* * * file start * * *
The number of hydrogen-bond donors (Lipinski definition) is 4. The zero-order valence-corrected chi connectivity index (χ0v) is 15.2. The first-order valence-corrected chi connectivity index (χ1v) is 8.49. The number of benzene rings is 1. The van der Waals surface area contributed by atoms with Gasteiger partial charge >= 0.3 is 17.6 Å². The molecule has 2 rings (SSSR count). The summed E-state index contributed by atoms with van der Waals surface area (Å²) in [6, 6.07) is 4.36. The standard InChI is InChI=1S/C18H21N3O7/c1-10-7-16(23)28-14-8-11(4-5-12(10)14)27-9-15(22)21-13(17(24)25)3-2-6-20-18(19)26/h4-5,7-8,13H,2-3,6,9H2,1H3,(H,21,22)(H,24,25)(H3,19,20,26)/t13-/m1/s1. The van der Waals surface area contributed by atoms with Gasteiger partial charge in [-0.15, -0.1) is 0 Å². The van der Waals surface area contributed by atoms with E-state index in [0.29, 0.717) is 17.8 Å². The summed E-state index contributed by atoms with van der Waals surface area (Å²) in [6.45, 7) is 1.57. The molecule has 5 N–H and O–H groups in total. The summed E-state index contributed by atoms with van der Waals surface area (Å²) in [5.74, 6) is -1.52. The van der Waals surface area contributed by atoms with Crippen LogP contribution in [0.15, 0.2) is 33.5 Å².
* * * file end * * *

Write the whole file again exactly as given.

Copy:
The number of hydrogen-bond donors (Lipinski definition) is 4. The zero-order valence-corrected chi connectivity index (χ0v) is 15.2. The first-order valence-corrected chi connectivity index (χ1v) is 8.49. The number of benzene rings is 1. The van der Waals surface area contributed by atoms with Gasteiger partial charge >= 0.3 is 17.6 Å². The molecule has 2 rings (SSSR count). The summed E-state index contributed by atoms with van der Waals surface area (Å²) in [6, 6.07) is 4.36. The standard InChI is InChI=1S/C18H21N3O7/c1-10-7-16(23)28-14-8-11(4-5-12(10)14)27-9-15(22)21-13(17(24)25)3-2-6-20-18(19)26/h4-5,7-8,13H,2-3,6,9H2,1H3,(H,21,22)(H,24,25)(H3,19,20,26)/t13-/m1/s1. The van der Waals surface area contributed by atoms with Gasteiger partial charge in [-0.15, -0.1) is 0 Å². The van der Waals surface area contributed by atoms with E-state index in [0.29, 0.717) is 17.8 Å². The summed E-state index contributed by atoms with van der Waals surface area (Å²) in [6.45, 7) is 1.57. The molecule has 5 N–H and O–H groups in total. The summed E-state index contributed by atoms with van der Waals surface area (Å²) in [5.74, 6) is -1.52. The van der Waals surface area contributed by atoms with Crippen LogP contribution in [0.15, 0.2) is 33.5 Å².